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Budget clears the Ohio legislature

The legislature put its final seal of approval on the state’s biennium budget this week, voting the bill out of both chambers. The details of the $62 billion spending plan will now be reviewed by Governor John Kasich who may exercise line item veto authority on the measure.

The conference committee members did not reduce the Commercial Activity Tax annual exclusion amount from $1 million to $500,000, as previously announced. Instead, the 0.26 percent tax rate for receipts more than $1 million stays intact and the following new minimum tax payments were established:

  • $800 for businesses with receipts from $1 million to $2 million
  • $2,100 for businesses with receipts between $2 million and $4 million
  • $2,600 for receipts of more than $4 million

The budget includes a 10 percent phased-in income tax cut over the next three years and allows small businesses to realize a 50 percent cut on the first $250,000 of net business income. The budget contains a $717 million increase in spending on primary and secondary education and imposes a two percent cap on tuition increases at public universities.

“This budget is all about increasing opportunity, growing our economy and making sure that all Ohioans are able to find work,” said Finance Chairman Scott Oelslager (R-North Canton).

The legislature is not expected to reconvene until this fall. The governor must make any vetos and sign the bill into law by June 30, 2013.

Legislation approved this week

The following bills are among those approved this week.

Enterprise zones: Sponsored by Senator Bill Beagle (R-Tipp City), Senate Bill 112 will extend the authority of municipal corporations and counties to enter into enterprise zone agreements with businesses until October 15, 2015. The bill passed the House on June 25, 2013.

Vehicle air bags: Sponsored by Representative Dorothy Pelanda (R-Marysville), House Bill 177 prohibits the manufacture, import or sale of a counterfeit or nonfunctional motor vehicle that inaccurately indicates that the vehicle is equipped with a functional air bag, and increases the penalty for improper replacement of a motor vehicle air bag if the violation results in the bodily injury or death of an individual. The bill passed the House on June 25, 2013.

Water safety inspections: Sponsored by Representative Rex Damschroder (R-Fremont), House Bill 29 exempts a person holding certain Coast Guard endorsements from the requirement to complete a safe boater course or examination. The bill passed the Senate on June 26, 2013.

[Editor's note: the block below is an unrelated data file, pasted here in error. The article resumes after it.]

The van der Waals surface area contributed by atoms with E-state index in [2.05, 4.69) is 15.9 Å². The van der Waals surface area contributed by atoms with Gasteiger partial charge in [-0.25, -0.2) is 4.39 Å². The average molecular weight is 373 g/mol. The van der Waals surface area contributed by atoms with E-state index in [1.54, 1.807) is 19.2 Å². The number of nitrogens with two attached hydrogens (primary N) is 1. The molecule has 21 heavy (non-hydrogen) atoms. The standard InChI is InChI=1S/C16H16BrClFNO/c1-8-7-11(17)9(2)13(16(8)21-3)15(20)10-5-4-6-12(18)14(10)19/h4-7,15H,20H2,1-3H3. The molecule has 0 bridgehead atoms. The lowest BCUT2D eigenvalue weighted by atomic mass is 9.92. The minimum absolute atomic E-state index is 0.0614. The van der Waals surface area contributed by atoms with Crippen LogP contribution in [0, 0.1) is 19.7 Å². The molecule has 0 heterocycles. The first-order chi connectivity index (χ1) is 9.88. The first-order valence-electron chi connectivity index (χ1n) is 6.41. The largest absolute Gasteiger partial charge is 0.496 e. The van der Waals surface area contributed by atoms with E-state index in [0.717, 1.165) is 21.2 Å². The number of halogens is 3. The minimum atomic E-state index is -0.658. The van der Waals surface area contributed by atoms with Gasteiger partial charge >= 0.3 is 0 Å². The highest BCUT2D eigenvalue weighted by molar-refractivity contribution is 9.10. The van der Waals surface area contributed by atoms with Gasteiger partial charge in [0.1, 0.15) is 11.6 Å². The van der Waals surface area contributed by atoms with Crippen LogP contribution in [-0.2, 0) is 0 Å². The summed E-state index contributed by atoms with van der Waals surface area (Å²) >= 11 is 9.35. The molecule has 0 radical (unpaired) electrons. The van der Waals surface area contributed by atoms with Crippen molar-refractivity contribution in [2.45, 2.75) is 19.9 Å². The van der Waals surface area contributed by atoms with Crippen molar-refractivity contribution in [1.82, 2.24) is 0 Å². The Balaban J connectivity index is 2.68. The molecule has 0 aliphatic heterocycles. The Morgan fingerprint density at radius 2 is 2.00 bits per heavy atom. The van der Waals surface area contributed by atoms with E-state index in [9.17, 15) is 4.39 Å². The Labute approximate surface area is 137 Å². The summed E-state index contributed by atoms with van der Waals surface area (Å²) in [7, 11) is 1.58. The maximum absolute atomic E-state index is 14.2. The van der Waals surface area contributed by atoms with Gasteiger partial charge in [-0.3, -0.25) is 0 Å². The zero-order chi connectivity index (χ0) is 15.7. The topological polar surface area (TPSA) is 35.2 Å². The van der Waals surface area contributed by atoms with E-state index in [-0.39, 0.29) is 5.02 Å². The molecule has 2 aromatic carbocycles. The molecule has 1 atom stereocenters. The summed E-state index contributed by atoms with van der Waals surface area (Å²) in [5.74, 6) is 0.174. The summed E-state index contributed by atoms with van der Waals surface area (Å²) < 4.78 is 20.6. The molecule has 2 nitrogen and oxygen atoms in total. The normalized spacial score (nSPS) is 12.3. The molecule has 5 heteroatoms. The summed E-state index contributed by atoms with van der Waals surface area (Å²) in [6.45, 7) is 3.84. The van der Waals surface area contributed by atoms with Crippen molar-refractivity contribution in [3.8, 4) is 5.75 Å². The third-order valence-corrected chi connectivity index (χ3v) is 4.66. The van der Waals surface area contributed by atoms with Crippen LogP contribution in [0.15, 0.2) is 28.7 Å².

Board of Tax Appeals: Sponsored by Representatives Jeff McClain (R-Upper Sandusky) and Tom Letson (D-Warren), House Bill 138 makes changes to the law governing the Board of Tax Appeals. The bill passed the Senate on June 26, 2013.

The following are among the provisions included in the bill:

  • Authorizes a small claims division within the board
  • Requires the board to institute measures to manage certain appeals
  • Provides the board authority to grant summary judgments and consider motions—vesting hearing examiners with the authority to determine credibility of witnesses and issue statements of fact and conclusions of law separately
  • Authorizes the board to require parties to engage in mediation
  • Authorizes the tax commissioner to expedite and issue a final determination for residential property value appeals with written consent of the parties

Traffic cameras: Sponsored by Representative Ron Maag (R-Lebanon), House Bill 69 will prohibit the use of traffic law photo-monitoring devices by municipal corporations, counties, townships, and the State Highway Patrol to detect signal light and speed limit violations. The bill passed the House on June 26, 2013.

For more information, please contact:

Michael Caputo
(non-attorney professional)
216.348.5770
mcaputo@mcdonaldhopkins.com

Rebecca M. Kuhns
(non-attorney professional)
614.458.0043
rkuhns@mcdonaldhopkins.com

Government affairs work is so much more than networking with government officials. It requires a strategic plan drafted by specialists who understand economic development and legislative issues. We help identify ways the government can contribute a solution to a business challenge, such as complying with regulatory and legislative mandates, securing funding for an important project, or obtaining government contracts. Our Government Affairs team has an impressive background. They work together to listen to clients, assess opportunities and recommend how government might contribute to achieving the goal.

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